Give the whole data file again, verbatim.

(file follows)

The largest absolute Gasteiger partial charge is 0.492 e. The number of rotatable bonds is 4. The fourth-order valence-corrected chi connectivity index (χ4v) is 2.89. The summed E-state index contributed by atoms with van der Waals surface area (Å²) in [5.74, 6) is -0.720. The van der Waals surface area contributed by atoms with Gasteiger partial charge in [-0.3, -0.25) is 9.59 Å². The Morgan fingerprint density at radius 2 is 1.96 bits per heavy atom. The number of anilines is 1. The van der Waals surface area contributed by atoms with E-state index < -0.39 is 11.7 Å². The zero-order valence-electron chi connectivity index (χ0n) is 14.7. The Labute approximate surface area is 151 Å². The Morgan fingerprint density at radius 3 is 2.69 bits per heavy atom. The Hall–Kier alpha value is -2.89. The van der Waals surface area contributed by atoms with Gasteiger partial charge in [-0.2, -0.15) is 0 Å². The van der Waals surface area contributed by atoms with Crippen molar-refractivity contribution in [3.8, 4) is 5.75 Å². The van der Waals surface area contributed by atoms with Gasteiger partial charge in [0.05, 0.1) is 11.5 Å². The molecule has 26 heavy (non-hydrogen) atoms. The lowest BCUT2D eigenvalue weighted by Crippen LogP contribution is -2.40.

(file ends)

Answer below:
The largest absolute Gasteiger partial charge is 0.492 e. The number of rotatable bonds is 4. The fourth-order valence-corrected chi connectivity index (χ4v) is 2.89. The summed E-state index contributed by atoms with van der Waals surface area (Å²) in [5.74, 6) is -0.720. The van der Waals surface area contributed by atoms with Gasteiger partial charge in [-0.3, -0.25) is 9.59 Å². The Morgan fingerprint density at radius 2 is 1.96 bits per heavy atom. The number of anilines is 1. The van der Waals surface area contributed by atoms with E-state index < -0.39 is 11.7 Å². The zero-order valence-electron chi connectivity index (χ0n) is 14.7. The Labute approximate surface area is 151 Å². The Morgan fingerprint density at radius 3 is 2.69 bits per heavy atom. The Hall–Kier alpha value is -2.89. The van der Waals surface area contributed by atoms with Gasteiger partial charge in [-0.2, -0.15) is 0 Å². The van der Waals surface area contributed by atoms with Crippen molar-refractivity contribution in [3.8, 4) is 5.75 Å². The van der Waals surface area contributed by atoms with Gasteiger partial charge in [0.05, 0.1) is 11.5 Å². The molecule has 26 heavy (non-hydrogen) atoms. The lowest BCUT2D eigenvalue weighted by Crippen LogP contribution is -2.40.